NEEDS: Feedback & text suggestions for TOC

The Science of Human Nutrition This project, managed by Billy Meinke at University of Hawaii at Manoa, will be used for high-enrollment undergraduate courses in the Food Science and Human Nutrition. It will cover elementary aspects of several biological sciences and nutrition issues of current interest.
NEEDS: Chapter reviewers and copy editors

Planning and Implementing a Digital Humanities Project Sarah Ketchley, University of Washington, is the lead author for this project, which will offer clear guidelines and best practices for planning and implementing a digital humanities project, following the workflow from initial planning stages through to completion.
NEEDS: Case study & tutorial contributions (watch this space!)

Literature Reviews for Education and Nursing Graduate Students Led by Linda Frederiksen, head of access services at  Washington State University Vancouver, this open textbook is designed for students in graduate-level nursing and education programs. From developing a research question to locating and evaluating sources to writing a sample literature review using appropriate publication guidelines, readers will be guided through the process.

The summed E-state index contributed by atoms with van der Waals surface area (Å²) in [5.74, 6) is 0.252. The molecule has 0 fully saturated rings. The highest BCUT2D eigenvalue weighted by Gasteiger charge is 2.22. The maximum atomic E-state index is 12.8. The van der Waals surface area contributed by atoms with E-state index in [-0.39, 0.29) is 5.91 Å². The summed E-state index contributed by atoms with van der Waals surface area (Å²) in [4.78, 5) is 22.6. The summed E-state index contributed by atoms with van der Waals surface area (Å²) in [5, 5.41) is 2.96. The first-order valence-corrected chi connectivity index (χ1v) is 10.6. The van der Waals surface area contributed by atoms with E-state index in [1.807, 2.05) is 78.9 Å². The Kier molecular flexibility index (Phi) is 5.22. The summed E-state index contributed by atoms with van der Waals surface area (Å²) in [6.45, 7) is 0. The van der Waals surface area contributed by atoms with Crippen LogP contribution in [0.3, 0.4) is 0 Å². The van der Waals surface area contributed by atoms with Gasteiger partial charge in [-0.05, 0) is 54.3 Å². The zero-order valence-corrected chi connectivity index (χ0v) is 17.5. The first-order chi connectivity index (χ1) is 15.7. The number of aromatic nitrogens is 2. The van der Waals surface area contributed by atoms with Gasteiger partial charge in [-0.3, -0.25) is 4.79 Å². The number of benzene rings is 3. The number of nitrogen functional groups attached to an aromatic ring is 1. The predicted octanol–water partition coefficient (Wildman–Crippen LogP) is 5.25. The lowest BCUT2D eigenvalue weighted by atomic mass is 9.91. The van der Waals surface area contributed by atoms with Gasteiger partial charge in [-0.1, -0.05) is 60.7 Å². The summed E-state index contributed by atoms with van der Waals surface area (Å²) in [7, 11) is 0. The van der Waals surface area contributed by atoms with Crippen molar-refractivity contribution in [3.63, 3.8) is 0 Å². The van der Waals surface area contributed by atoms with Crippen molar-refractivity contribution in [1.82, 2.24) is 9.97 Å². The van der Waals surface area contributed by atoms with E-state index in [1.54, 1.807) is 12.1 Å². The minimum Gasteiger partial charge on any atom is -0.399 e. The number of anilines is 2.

NEEDS: Chapter reviewers

Media Innovation & Entrepreneurship Dr. Michelle Ferrier at Ohio University and Elizabeth Mays of Arizona State University are the lead editors behind this open textbook that includes activities, ancillary materials and faculty resources on media innovation. The text is designed to be a valuable resource for use in media entrepreneurship and entrepreneurial journalism courses across the globe.
NEEDS: Chapter authors (academics and professionals)

History of Applied Science and Technology A joint project of lead editors at the University of Maryland University College and University of North Dakota with support from The Digital Press at UND, this textbook is designed to meet the needs of History of Applied Science and Technology courses at colleges and universities around the world. Led by UMUC history capstone course chair Danielle Skjelver, the book’s central theme is the transformative impact of technological and epistemological changes on worldview and human behavior.
NEEDS: Section authors (~1000 words)